Big data with Microsoft Open R

I need to handle data as large as 20 gigabytes on a daily basis. Currently I am using Sparklyr to deal with out of memory data, but it still does not feel as smooth as SAS. I would like to know if there will be any benefits to switch to Microsoft Open R in terms of big data analysis. I heard MRO uses MKL which could improve matrix operations, but I am not sure if this advantage would translate to faster data.frame operations and statistics stuffs. Also, is MRO shipped with any unique libraries that excel in big data?

You should probably ask on MRO's forum too

MRO will not help memory consumption. Some matrix operations are faster and some explicit parallelization is easier.


I am guessing Microsoft R server might be the solution, but it is not free. Any recommendation of big data tools in R?

Sounds like you need to take a look at Databases using dplyr.

Briefly, you connect an SQL database (or one of the other supported backends) to your R session and then you setup your script using R syntax. This syntax is then under the hood converted to SQL, which then interacts with your DB. This way you needn't load 20 gigs in memory.

Hope it helps :slightly_smiling_face:


what do you mean by the above? Specifically what's not smooth? What does "not smooth" mean? From your question it's not obvious what your looking for.

20gigs isn't really "big data" to be completely honest and you have to take into consideration the spin-up time when using something like Spark.

This said, I routinely process est900million to est1.6billion rows in R(no Sparklyr) in 2-4 hours. I can't compare it to our SaS runs since before we converted we were not able to do the same type of processing. So, it's not a fair apple to apples comparison. This said, we are processing more columns, more rows, and more accurately(we fitted a GLM on our data processing) which we could not do before in SaS.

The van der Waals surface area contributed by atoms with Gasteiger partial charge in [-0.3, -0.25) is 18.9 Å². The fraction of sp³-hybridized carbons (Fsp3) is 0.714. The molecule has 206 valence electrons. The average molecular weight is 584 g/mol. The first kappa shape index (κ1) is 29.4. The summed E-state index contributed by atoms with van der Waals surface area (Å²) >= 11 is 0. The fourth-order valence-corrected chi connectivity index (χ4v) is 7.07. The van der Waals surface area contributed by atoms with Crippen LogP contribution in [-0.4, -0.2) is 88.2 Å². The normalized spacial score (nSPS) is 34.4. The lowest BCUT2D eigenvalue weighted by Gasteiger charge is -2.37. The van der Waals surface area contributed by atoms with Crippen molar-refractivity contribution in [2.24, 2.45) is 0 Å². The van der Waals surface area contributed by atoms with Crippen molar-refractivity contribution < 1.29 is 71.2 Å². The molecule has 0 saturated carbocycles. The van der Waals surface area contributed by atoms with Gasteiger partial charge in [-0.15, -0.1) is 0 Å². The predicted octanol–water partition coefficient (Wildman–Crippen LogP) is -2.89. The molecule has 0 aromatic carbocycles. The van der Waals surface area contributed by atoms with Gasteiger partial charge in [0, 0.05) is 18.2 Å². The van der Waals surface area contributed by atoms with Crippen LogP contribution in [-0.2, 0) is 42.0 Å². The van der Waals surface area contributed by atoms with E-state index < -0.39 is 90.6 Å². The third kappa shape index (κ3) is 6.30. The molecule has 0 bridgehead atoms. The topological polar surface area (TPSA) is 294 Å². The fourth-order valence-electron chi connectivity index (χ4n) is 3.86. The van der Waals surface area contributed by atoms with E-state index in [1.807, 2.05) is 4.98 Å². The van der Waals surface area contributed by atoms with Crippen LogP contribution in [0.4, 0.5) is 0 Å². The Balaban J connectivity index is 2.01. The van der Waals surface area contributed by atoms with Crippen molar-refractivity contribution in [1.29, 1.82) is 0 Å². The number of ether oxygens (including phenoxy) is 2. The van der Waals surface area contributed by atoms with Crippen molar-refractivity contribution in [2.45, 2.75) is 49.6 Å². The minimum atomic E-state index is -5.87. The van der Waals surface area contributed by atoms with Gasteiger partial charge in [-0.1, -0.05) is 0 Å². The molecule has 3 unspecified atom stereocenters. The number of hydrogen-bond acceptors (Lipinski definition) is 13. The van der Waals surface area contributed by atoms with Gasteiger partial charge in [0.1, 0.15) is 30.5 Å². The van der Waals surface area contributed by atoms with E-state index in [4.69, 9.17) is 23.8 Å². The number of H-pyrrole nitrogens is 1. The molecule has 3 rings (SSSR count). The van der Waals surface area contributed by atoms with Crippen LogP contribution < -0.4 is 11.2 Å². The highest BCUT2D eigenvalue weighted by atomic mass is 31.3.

We tried Microsoft Open R and whether or not you will see a performance increase, well, it depends. I found the performance of using OpenBLAS was comparable to Microsoft's Open R and our memory footprint was significantly lower. The way we got around R hogging up all the memory was using the dreaded for loop and we ran concurrent Rscript sessions. We didn't think the performance was honestly that bad and it meets our needs.

Yeah, I do use postgresql with r, but it is not as fast as sparklyr.

Sorry for the ambiguity, smooth means fast

Are there any packages for doing that? Or could you kindly provide an example code? Thanks

you might consider Amazon Redshift. My experience has been that it's very fast. It depends on your data, of course. Also depends on the load time, the structure, and all sorts of details that you have not provided.

But to answer your initial question, there's nothing about your problem that would be made materially faster by switching to Microsoft Open R.

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Here's what I will say: If you're inserting into a database, whether it's Redshift, Postgres, etc. It's going to be slow. I messed with this for weeks and determined that not only was it slow, it was dropping rows(this is obviously bad).

Our setup looks like the following.

Person puts .csv file(usually about 400k-900k rows) in an S3 bucket. AWS Lambda written in Python fires on the object creation event which calls our Python code.

The Python code SSHs into another EC2 instance and nohups a bash script which calls specific RScripts based on the file. Looks something like.

Rscript script1 &
Rscript script2 &
Rscript script3 &
Rscript script4

Each script uses aws.s3, and reads in the file from S3 into an object where each code base does the EXACT same processing. We join each row against our lead table(28million rows) row by row and then parse, calculate and fit a model over the top. We write the results to independent locations where our "combinator" is running in the background. This is a python program with almost no overhead but what it does is basically loops over and over looking for files to be named a certain way in a certain location. The loop breaks when the counter hits it's setting based on the files being created. This way, it doesn't matter if Rscript4 finishes first or last, once it's done and creates the .zip, the background job will pick it up and will automatically exit ONCE it grabs all files.